Book Review: The View from the Cheap Seats by Neil Gaiman

  If you've read this blog for any length of time, you'll know how much I love (and talk about) Neil Gaiman; writer, dreamer, human. He inspires the writer in me unlike anyone else--although Stephen King is a close second. Which is why I am unabashedly dedicating yet another blog post to him and his most recent of books (for me, anyway) with The View from the Cheap Seats.

Now full disclosure, I only received this book yesterday, and yet with the dozen or so entries I have read thus far, I know like I know like I know this is most definitely going to be my most favorite book I've read of his to date. I have said before in previous posts and in the podcast that although I am more a fan of the man Neil Gaiman than I am of his works, this in no way means I don't enjoy his writing because I most certainly do. I am enamored of his generosity as a gifted writer in the way that he offers help and insight to us fellow writers, but also the generosity of his truth in his non-fiction works--which by the way, The View from the Cheap Seats is a collection of non-fiction by way of essays, book introductions he was asked to write, personal observations and articles written for various and sundry magazines, newspapers and such. It is absolutely enthralling.

So far, I've only read one essay that didn't resonate with me, and I'm sure there will be others, but that's simply a matter of taste (i.e; I'm not a comic book reader or a Tori Amos fan), however I suspect I will still find lines of interest within these brief essays/articles/intros. And not that I want to sway your opinion on the pieces I have read, but I have found the following especially poignant and touching: (note that I am currently reading this book in no particular order)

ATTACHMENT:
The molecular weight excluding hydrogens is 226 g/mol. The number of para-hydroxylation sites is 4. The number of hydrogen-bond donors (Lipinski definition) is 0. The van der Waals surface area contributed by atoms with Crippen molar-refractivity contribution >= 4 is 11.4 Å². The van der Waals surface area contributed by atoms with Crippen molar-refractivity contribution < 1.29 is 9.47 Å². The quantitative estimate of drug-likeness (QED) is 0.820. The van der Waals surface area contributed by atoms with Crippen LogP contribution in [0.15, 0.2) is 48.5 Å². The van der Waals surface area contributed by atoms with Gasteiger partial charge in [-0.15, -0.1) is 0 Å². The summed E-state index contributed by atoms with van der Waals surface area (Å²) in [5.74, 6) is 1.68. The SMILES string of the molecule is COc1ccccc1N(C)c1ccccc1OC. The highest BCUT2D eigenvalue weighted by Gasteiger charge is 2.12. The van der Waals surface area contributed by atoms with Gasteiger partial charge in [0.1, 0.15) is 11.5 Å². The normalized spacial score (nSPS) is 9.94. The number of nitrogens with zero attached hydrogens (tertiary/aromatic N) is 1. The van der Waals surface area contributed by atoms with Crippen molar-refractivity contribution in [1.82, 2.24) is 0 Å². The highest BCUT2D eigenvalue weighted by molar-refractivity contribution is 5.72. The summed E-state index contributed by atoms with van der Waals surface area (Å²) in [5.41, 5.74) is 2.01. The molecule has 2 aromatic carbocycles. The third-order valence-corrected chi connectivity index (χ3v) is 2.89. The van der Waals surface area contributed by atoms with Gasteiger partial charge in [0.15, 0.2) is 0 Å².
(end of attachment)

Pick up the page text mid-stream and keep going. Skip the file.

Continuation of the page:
The Dresden Dolls: Halloween 2010
The View from the Cheap Seats (about his evening at the Oscars)
Make Good Art (which I previously bought when it was published as a standalone piece)
Harlan Ellison: The Beast That Shouted Love at the Heart of the World
Banging the Drum for Harlan Ellison
On Stephen King for The Sunday Times
and many more...

Normally I would not write a book review about a book I had not finished reading, but I promise you now, if you are any level of a Neil Gaiman fan, you will greatly enjoy this wonderful collection. It came out over a year ago, but I always have to wait for a softcover edition, which I prefer. The above links will take you to the softcover edition, but the hardback is available there too. Hell, buy 'em both. Enjoy.

A Shadowed Path Podcast Episode 7: New Year, New To Me aka EARGASM

 My goodness, a New Year is here. Time for renewal, reassessing and reevaluation. And I think we could all agree that the entire planet is in great need of all of these things. So while we work on all of that, I hope you'll enjoy an hour's worth of new-to-me tunes and books that maybe, just maybe you haven't heard of yet.

This episode solidified my desire to enter the production world, in whatever way I can make it happen. Be it another podcast, editing someone else's podcast, voice-over work etc. This is actually something I've had a secret desire to do for going on 25 years now, maybe even longer, but never knowing just how to get into this line of work, or having the guts to pursue it. So I'm trying to embrace the fact that it's never too late to change your career, and you're never too old to try something new. We'll see how it goes.

I'm excited to say that with episode 8, I will have my first guest! Guest episodes will alternate with regular episodes, and I hope it will bring a vastly more intriguing tone to the podcast. Also, as I say in this episode, there has been a small change to the schedule and A Shadowed Path will air every other Wednesday, with episode 8 airing on Wednesday, Jan. 31st. I hope you'll tune in!